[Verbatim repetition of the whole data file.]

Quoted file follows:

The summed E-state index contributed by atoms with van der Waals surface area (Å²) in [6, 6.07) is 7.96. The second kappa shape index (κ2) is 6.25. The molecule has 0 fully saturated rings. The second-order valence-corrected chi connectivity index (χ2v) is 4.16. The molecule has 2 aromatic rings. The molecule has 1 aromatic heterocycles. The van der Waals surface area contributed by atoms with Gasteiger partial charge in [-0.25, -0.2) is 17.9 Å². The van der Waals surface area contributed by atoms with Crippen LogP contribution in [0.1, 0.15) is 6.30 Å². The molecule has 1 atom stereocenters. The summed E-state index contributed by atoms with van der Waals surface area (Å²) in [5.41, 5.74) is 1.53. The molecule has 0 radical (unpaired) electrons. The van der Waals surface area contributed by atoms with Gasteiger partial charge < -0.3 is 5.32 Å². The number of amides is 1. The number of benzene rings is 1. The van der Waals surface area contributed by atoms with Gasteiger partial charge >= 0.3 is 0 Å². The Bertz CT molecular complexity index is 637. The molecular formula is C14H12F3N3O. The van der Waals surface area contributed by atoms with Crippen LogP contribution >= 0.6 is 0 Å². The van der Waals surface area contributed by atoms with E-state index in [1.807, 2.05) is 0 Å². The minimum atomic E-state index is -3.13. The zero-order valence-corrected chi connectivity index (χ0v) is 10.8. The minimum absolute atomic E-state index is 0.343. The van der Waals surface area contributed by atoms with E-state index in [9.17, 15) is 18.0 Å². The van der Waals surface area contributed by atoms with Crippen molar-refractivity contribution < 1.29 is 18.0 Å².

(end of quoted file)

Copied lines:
The summed E-state index contributed by atoms with van der Waals surface area (Å²) in [6, 6.07) is 7.96. The second kappa shape index (κ2) is 6.25. The molecule has 0 fully saturated rings. The second-order valence-corrected chi connectivity index (χ2v) is 4.16. The molecule has 2 aromatic rings. The molecule has 1 aromatic heterocycles. The van der Waals surface area contributed by atoms with Gasteiger partial charge in [-0.25, -0.2) is 17.9 Å². The van der Waals surface area contributed by atoms with Crippen LogP contribution in [0.1, 0.15) is 6.30 Å². The molecule has 1 atom stereocenters. The summed E-state index contributed by atoms with van der Waals surface area (Å²) in [5.41, 5.74) is 1.53. The molecule has 0 radical (unpaired) electrons. The van der Waals surface area contributed by atoms with Gasteiger partial charge < -0.3 is 5.32 Å². The number of amides is 1. The number of benzene rings is 1. The van der Waals surface area contributed by atoms with Gasteiger partial charge >= 0.3 is 0 Å². The Bertz CT molecular complexity index is 637. The molecular formula is C14H12F3N3O. The van der Waals surface area contributed by atoms with Crippen LogP contribution >= 0.6 is 0 Å². The van der Waals surface area contributed by atoms with E-state index in [1.807, 2.05) is 0 Å². The minimum atomic E-state index is -3.13. The zero-order valence-corrected chi connectivity index (χ0v) is 10.8. The minimum absolute atomic E-state index is 0.343. The van der Waals surface area contributed by atoms with E-state index in [9.17, 15) is 18.0 Å². The van der Waals surface area contributed by atoms with Crippen molar-refractivity contribution < 1.29 is 18.0 Å².